Leadership is Language – Picking your fight “The ally fight” – who we are helping

Todays Leaderrship is Language offering sees Young Farming Champion Dione Howard interview global leadership guru Dave Stachowiak

Dave is the host and founder of the internationally acclaimed podcast Coaching for Leaders, which has been downloaded 15 million times. Here he sits down with Dione Howard to discuss how to build ally relationships between consumers and farmers.

Key Messages

  • Identify the big picture; the nobler motive
  • Find your allies – start from a place of looking to serve the other party and build mutually beneficial relationships. Use these relationships in your “ally fights”.
  • Find what’s important to a potential ally and where you may have common alignment. Be curious, ask questions, learn where an ally invests time and resources.
  • For leaders developing an ally relationship – get to know members of your own team and find out what’s important to them to bring them on the journey
  • When inevitable disagreements arise position the conversation in the context of the nobler motive.

“…..we can come back at look at ourselves and say, “Okay, now that we’ve figured out what’s important, or at least some indicators of what may be important, where do we have some common alignment?” That’s a great starting point then for that relationship.”

About Dave

Dave Stachowiak has led training programs for top organizations like the Northrop Grumman Corporation, the United States Air Force, the Boeing Company, and the University of California. He has served as Senior Vice President with Dale Carnegie of Southern Los Angeles and in 2011 launched Coaching for Leaders.

His credentials include a doctoral degree in organizational leadership from Pepperdine University, certificated facilitator with Dale Carnegie, and a Coach U graduate. He serves on the board of the Global Center for Women & Justice and co-hosts the Ending Human Trafficking podcast with Sandie Morgan.

Dave helps leaders discover practical wisdom, build meaningful relationships, and create movement for genuine results.

Connect with Dave:

LinkedIn

Twitter 

About Dione

Dione is a District Veterinarian with Riverina Local Land Services based in Wagga Wagga, NSW. She has been an active member of the Youth Voices Leadership Team(YVLT) since its inception in 2018; holding the position of Mentor Leader and Innovation Leader. 2020 has seen Dione step into the role of YVLT Vice Chair.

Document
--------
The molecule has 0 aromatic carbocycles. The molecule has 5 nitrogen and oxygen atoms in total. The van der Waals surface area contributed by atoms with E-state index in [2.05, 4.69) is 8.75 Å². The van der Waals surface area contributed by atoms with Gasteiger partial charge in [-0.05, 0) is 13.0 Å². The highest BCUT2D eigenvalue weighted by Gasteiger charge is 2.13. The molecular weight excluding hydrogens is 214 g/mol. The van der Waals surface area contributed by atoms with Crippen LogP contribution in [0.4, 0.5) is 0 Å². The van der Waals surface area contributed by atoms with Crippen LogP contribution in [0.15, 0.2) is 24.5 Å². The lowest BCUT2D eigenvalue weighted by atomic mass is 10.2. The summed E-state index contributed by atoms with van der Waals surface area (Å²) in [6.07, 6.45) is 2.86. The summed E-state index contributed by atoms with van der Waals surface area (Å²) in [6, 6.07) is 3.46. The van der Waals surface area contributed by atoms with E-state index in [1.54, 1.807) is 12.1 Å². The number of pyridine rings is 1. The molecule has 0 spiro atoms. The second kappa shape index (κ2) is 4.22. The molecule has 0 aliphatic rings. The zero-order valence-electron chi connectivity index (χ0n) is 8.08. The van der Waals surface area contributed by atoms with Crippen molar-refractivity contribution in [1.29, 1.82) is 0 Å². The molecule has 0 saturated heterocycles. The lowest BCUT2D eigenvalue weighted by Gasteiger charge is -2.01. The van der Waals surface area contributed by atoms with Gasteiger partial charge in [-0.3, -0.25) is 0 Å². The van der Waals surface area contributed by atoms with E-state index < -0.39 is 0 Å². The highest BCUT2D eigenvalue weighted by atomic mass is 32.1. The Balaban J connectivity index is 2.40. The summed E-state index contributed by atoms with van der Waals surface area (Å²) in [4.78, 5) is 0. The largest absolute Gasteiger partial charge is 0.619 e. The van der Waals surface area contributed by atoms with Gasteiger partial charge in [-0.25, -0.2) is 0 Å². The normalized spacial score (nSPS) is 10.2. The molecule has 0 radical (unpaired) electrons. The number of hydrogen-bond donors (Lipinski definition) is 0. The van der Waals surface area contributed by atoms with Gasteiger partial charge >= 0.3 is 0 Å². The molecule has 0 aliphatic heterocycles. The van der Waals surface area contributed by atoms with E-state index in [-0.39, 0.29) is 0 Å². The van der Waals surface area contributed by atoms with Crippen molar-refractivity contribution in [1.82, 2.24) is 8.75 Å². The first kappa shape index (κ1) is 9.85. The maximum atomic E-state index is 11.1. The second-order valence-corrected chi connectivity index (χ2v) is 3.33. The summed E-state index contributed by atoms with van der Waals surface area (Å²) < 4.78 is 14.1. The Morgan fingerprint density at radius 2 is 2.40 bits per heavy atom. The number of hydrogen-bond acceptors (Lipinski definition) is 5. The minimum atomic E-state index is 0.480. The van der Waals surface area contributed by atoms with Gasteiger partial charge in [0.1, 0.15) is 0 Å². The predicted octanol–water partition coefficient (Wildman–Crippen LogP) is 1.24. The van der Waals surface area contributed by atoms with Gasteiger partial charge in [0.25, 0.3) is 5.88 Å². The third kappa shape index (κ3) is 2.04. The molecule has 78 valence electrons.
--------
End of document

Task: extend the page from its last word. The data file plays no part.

Dione’s seat on the YVLT Executive and the Picture You in Agriculture Board is enhanced by her completion of the Australian Institute of Company Directors (AICD) Company Directors Course, which she undertook in conjunction with her role as Wool Producer’s Youth Ambassador in 2019.

Connect with Dione:

LinkedIn 

Twitter 

About Coaching for Leaders

Leaders aren’t born. They’re made. Coaching for Leaders has attracted 15 million downloads of conversations with bestselling authors, expert researchers, and everyday leaders — and is the #1 search result for coaching on Apple Podcasts.

 Want to know more?

www.coachingforleaders.com

Coaching for Leaders Episode 481: How Great Teams Find Purpose with David Burkus 

Coaching for Leaders Episode 192: How To Create Team Guidelines witb Susan Gerke

 

 

 

Keeping it in the (NSW Farmers) Family – Turning up can take you a lot of places

The Howard family carrying on a proud advocacy tradition 

Here at Picture You in Agriculture (PYiA) we believe in fostering partnerships with others who share our values to promote Australian Agriculture. Many of our Young Farming Champions alumniare proud advocates who readily volunteer to amplify the voices of these organisations.  A perfect example is NSW Farmers which in it’s various incarnations has supported the agricultural industry in NSW since the 1800s, advocating for rural industries and country people in times of both peace and war.

Dione Howard is a veterinarian with Local Land Services in Wagga Wagga and has been a Young Farming Champion since 2015. She is particularly interested in agricultural policy development and was the inaugural WoolProducers Youth Ambassador, which saw her attend WoolProducers board meetings.

“I had very little experience with policy prior to the Youth Ambassador role. It has opened up a whole new world in the agricultural space and I feel that I now have a much clearer idea of how decisions are made that affect farmers and people like myself as a veterinarian.” say Dione